This is for Bill Buckner, Ralph Branca, John McNamara, Tom Neidenfuer, Don Denkinger, Johnny Pesky and Gene Mauch. It’s for the ’64 Phillies, the ’78 Red Sox, the ’87 Blue Jays and every Cub since World War II. In particular, it’s for Donnie Moore, who shot his wife, then committed suicide this week.
You, and countless others who get branded as “goats” in sports, didn’t do anything wrong. We know it, though we almost never say it. Just once, let’s put it in words: The reason we don’t forgive you is because there’s nothing to forgive in the first place. You tried your best and failed. In games, there’s a law that says somebody has to lose.
Many of us wish that, just once, we could be in your shoes and have a chance to fail so grandly. Although, if we really had to live the experience and its aftermath, which sometimes lasts a lifetime, maybe we would not.
We’ve had our share of sad stories in sports recently. But none approaches Donnie Moore’s. Numerous other athletes who’re in trouble — taking heat, answering tough questions, hearing catcalls — got themselves in hot water by doing what they knew was wrong. All Moore did was pitch despite a sore arm, throw a nice nasty knee-high forkball and watch it sail over the left field fence.
Nobody will ever be able to prove that the haunting memory of giving up Dave Henderson’s home run in the 1986 American League playoffs led Moore to commit suicide. Maybe, someday, we’ll learn about some other possible cause. But, right now, what some people are saying, and many are thinking, is that this “goat” business isn’t funny anymore.
Moore was a good little pitcher, a battler, a student of the game, a tough guy with a sensitive inside who was one of Mauch’s favorite players. That tells a lot, because Mauch respects Joe DiMaggio and about two other people.
For two seasons, late in his 12-year career, Moore became a star. He came within one foul tick of pitching the California Angels into their only World Series. But Henderson, off-balance, barely tipped the two-strike pitch. With the next swing, Henderson made history. He kept the Red Sox alive so that they could go to the World Series in the Angels’ place — and endure miseries.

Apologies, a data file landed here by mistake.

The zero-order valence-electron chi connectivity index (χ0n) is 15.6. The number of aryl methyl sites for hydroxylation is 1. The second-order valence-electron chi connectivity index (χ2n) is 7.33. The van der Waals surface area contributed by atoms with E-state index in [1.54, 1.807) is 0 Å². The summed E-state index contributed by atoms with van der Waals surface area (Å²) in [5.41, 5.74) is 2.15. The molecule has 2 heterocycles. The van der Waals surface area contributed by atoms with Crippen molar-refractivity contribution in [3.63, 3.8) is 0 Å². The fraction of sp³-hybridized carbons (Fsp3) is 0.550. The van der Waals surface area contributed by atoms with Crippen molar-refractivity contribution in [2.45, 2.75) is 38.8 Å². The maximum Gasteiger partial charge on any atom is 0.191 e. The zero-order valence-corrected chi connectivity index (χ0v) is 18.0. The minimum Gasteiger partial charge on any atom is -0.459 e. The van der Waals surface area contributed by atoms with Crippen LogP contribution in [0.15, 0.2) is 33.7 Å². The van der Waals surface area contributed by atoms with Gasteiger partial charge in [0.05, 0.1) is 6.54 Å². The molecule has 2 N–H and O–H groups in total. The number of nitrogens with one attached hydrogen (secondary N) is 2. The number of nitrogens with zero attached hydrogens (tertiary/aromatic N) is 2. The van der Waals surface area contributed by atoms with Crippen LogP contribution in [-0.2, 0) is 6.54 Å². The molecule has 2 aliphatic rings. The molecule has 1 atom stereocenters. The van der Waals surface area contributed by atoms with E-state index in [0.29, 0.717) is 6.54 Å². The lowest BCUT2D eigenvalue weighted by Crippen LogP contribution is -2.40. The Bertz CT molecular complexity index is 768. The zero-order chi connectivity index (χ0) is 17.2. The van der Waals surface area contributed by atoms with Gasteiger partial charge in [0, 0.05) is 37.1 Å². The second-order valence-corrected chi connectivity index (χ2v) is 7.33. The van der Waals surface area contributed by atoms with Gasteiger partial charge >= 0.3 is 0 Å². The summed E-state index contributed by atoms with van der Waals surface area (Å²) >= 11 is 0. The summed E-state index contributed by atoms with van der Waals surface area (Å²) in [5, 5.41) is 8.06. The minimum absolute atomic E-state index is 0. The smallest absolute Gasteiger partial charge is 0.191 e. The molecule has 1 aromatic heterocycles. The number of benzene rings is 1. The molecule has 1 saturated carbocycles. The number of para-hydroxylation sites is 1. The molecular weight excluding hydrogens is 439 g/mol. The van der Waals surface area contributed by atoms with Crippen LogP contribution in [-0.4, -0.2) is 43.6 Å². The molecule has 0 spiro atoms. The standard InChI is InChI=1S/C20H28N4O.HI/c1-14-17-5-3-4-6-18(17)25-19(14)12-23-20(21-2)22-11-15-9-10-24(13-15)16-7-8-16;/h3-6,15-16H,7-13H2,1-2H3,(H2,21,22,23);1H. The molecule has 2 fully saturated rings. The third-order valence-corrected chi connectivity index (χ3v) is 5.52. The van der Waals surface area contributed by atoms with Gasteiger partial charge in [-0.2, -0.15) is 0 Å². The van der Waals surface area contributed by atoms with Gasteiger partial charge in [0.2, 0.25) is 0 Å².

“Ever since he gave up the home run . . . he was never himself again,” said Dave Pinter, Moore’s agent for 12 years. “He blamed himself for the Angels not going to the World Series. He constantly talked about the Henderson home run . . . I tried to get him to go to a psychiatrist, but he said, ‘I don’t need it. I’ll get over it.’ . . . That home run killed him.”
“You destroyed a man’s life over one pitch,” exploded the Angels’ Brian Downing. “The guy was just not the same after that . . . He was never treated fairly. He wasn’t given credit for all the good things he did . . . Nobody was sympathetic. I never, ever saw him be credited for getting us to the playoffs, because all you ever heard about, all you ever read about was one pitch.”
Moore’s wife Tonya, who is in critical condition but is expected to live, has said that, after The Pitch, Moore would often come home after games at Anaheim Stadium, where he was booed, and burst into tears.
One of the powerful appeals of sports is its artificially created fairness. Every precaution is taken to ensure a level playing field. In a sense, sports is purely democratic. Almost nothing about you, except the way you play the game, is inspected or judged.
That’s why sports are, in a sense, an escape. All the moral ambiguities of daily life are suspended. Somebody wins and is happy. Somebody loses, but gets to play again the next day or season.
Duane Thomas once said, “If the Super Bowl is the ‘ultimate game,’ why do they play it again next year?” The answer is: “So somebody else can win it. And so whoever loses this year doesn’t feel too bad.”
Some people get over losing their “ultimate game.” Perhaps no manager ever made a bigger blunder than Tommy Lasorda when he had Neidenfuer pitch to Jack Clark with first base open and the Dodgers just one out from reaching the World Series. Clark hit a three-run homer and St. Louis went to the Series — which they lost because of — no, we’re not going to blame Denkinger today.
Lasorda wept in the clubhouse, went to players to apologize, then went on with his life.
At the moment he manages the reigning world champions. Maybe Lasorda coped so well because he’d already gone to three Series and won one.
The flaw in our attitude — perhaps it is even an American predisposition with Puritan roots — is to equate defeat with sin. The unspoken assumption is that those who lose must do so because of some moral flaw.
Sports, especially pro sports, is not a morality play, much as it suits our national appetite to act as it it were. Even some athletes, perhaps including Moore, seem to crush themselves under a burden of self-imposed guilt in areas of life where no cause for guilt exists.
If you work hard enough, sacrifice enough, then you will win. That’s what many coaches teach. Or should we say preach. It might be more honest, and healthier, to say that if you work very hard you will become excellent and, because of that excellence, you may do great deeds and win great prizes. Unless, of course, you don’t. Because, sometimes, the other player is better or luckier. In which case you simply have to be satisfied with your excellence and the dignity of your effort.
Those of us who are merely fans and critics have a responsibility too. The right to a raspberry comes with the price of a ticket and the right to an opinion goes with the First Amendment.
Still, before we boo or use words like “choke” and “goat,” perhaps we should think sometimes of Donnie Moore.